CC: I didn't know what Modred might do. He was a question mark. I also didn't know how sensible Lancelot would be. And Elaine: I had wanted her to be very much like the Elaine of the poem, but there were moments when she wanted to challenge her fate. She would go ahead and ask the next question even if she thought that it was not going to produce a good result. I discovered that one of the reasons the Elaine of the poem came to grief is that she wasn't asking questions: she just made assumptions. She built herself a fairy castle and has no one but herself to blame for what happened to her. By listening to a tape of the poem, accidentally or otherwise, my Elaine comes face to face with the truth, and the way she reacts to it, I think, is fully consistent with the Elaine of the poem. Had that first Elaine been lucky enough to stumble across the truth earlier, how might things have turned out differently? In her world, she would have a limited set of choices, but she would still have had some. I think that the real tragedy of the first Elaine is that she was too young and innocent; she was unable to confront her universe as an adult until it was too late. By then, she was out of options.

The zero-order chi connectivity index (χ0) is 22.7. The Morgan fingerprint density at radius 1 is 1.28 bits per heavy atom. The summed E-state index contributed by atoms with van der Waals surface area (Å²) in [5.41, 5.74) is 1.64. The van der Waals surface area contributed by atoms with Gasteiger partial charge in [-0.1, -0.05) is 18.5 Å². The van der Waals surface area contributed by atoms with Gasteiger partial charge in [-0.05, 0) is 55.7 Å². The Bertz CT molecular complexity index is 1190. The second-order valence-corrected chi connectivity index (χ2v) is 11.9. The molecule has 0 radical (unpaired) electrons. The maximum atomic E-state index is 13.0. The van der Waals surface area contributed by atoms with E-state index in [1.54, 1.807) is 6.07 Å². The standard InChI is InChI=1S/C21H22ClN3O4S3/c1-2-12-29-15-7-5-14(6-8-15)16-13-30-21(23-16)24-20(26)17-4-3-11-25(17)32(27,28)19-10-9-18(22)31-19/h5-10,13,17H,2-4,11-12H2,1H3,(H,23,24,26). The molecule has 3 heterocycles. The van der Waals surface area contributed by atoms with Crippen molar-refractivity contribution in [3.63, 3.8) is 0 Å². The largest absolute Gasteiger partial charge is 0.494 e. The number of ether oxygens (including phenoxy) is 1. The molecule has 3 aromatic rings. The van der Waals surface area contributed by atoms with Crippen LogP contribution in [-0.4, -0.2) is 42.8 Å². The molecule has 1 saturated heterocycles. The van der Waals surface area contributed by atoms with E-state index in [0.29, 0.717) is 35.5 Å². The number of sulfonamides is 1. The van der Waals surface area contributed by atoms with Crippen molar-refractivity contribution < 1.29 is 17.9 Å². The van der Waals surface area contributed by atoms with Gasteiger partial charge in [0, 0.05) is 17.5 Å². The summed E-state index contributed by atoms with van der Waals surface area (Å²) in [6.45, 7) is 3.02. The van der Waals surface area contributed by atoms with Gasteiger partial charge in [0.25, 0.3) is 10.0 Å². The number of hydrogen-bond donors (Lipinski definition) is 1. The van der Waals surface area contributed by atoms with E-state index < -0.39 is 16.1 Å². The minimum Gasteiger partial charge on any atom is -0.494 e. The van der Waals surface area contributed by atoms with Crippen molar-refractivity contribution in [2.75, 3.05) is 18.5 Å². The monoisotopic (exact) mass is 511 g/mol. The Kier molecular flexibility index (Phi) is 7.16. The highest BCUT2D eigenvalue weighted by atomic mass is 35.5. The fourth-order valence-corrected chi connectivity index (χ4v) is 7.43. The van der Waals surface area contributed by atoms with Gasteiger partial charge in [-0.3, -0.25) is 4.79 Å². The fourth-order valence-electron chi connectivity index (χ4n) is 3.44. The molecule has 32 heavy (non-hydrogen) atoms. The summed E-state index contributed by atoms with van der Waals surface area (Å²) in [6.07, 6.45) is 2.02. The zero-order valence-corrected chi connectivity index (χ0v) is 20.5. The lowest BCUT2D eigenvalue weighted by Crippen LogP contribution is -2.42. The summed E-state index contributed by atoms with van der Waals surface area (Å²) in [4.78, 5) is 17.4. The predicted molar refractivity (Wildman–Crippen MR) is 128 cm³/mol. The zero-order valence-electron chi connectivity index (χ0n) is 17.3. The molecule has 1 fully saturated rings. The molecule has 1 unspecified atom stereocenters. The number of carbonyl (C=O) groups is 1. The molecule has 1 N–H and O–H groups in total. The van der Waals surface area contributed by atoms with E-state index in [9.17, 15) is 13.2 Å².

RT: Would you say that your characters were true to their sources in that had the originals been exposed to the environment and circumstances you create, they might well have responded the same way?

CC: Yes. One wonders, for example, if the first Elaine could read? I'm not sure. Had she access to information? I'm not sure. My Elaine is a chronicler, and the minute you settle down in order to keep a chronicle, you become interested in why things are. That is the essential difference between the two Elaines: one asked why.

RT: Vivien's a chronicler too, isn't she?

CC: They are mirrors of each other, in their way.

RT: What part of the legend did you feel was the most important to include in your story?